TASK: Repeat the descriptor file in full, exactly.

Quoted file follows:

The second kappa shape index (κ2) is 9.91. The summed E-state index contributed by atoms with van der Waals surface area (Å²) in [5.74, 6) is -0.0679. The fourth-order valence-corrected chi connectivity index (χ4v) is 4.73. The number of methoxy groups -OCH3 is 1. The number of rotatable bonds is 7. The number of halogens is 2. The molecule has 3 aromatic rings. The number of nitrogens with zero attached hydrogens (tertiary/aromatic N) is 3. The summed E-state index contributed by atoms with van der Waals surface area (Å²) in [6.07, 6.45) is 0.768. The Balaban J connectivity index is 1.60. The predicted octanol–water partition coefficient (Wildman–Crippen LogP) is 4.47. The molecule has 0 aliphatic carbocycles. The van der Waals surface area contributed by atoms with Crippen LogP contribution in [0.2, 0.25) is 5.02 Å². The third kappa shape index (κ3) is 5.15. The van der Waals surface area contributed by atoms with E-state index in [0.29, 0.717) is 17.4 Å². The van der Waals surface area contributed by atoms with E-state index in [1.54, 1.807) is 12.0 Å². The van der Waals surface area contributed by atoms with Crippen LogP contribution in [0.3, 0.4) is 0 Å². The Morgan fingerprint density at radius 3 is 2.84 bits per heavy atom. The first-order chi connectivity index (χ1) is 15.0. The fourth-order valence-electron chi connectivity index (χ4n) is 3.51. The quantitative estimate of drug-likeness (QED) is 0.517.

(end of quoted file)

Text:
The second kappa shape index (κ2) is 9.91. The summed E-state index contributed by atoms with van der Waals surface area (Å²) in [5.74, 6) is -0.0679. The fourth-order valence-corrected chi connectivity index (χ4v) is 4.73. The number of methoxy groups -OCH3 is 1. The number of rotatable bonds is 7. The number of halogens is 2. The molecule has 3 aromatic rings. The number of nitrogens with zero attached hydrogens (tertiary/aromatic N) is 3. The summed E-state index contributed by atoms with van der Waals surface area (Å²) in [6.07, 6.45) is 0.768. The Balaban J connectivity index is 1.60. The predicted octanol–water partition coefficient (Wildman–Crippen LogP) is 4.47. The molecule has 0 aliphatic carbocycles. The van der Waals surface area contributed by atoms with Crippen LogP contribution in [0.2, 0.25) is 5.02 Å². The third kappa shape index (κ3) is 5.15. The van der Waals surface area contributed by atoms with E-state index in [0.29, 0.717) is 17.4 Å². The van der Waals surface area contributed by atoms with E-state index in [1.54, 1.807) is 12.0 Å². The van der Waals surface area contributed by atoms with Crippen LogP contribution in [0.3, 0.4) is 0 Å². The Morgan fingerprint density at radius 3 is 2.84 bits per heavy atom. The first-order chi connectivity index (χ1) is 15.0. The fourth-order valence-electron chi connectivity index (χ4n) is 3.51. The quantitative estimate of drug-likeness (QED) is 0.517.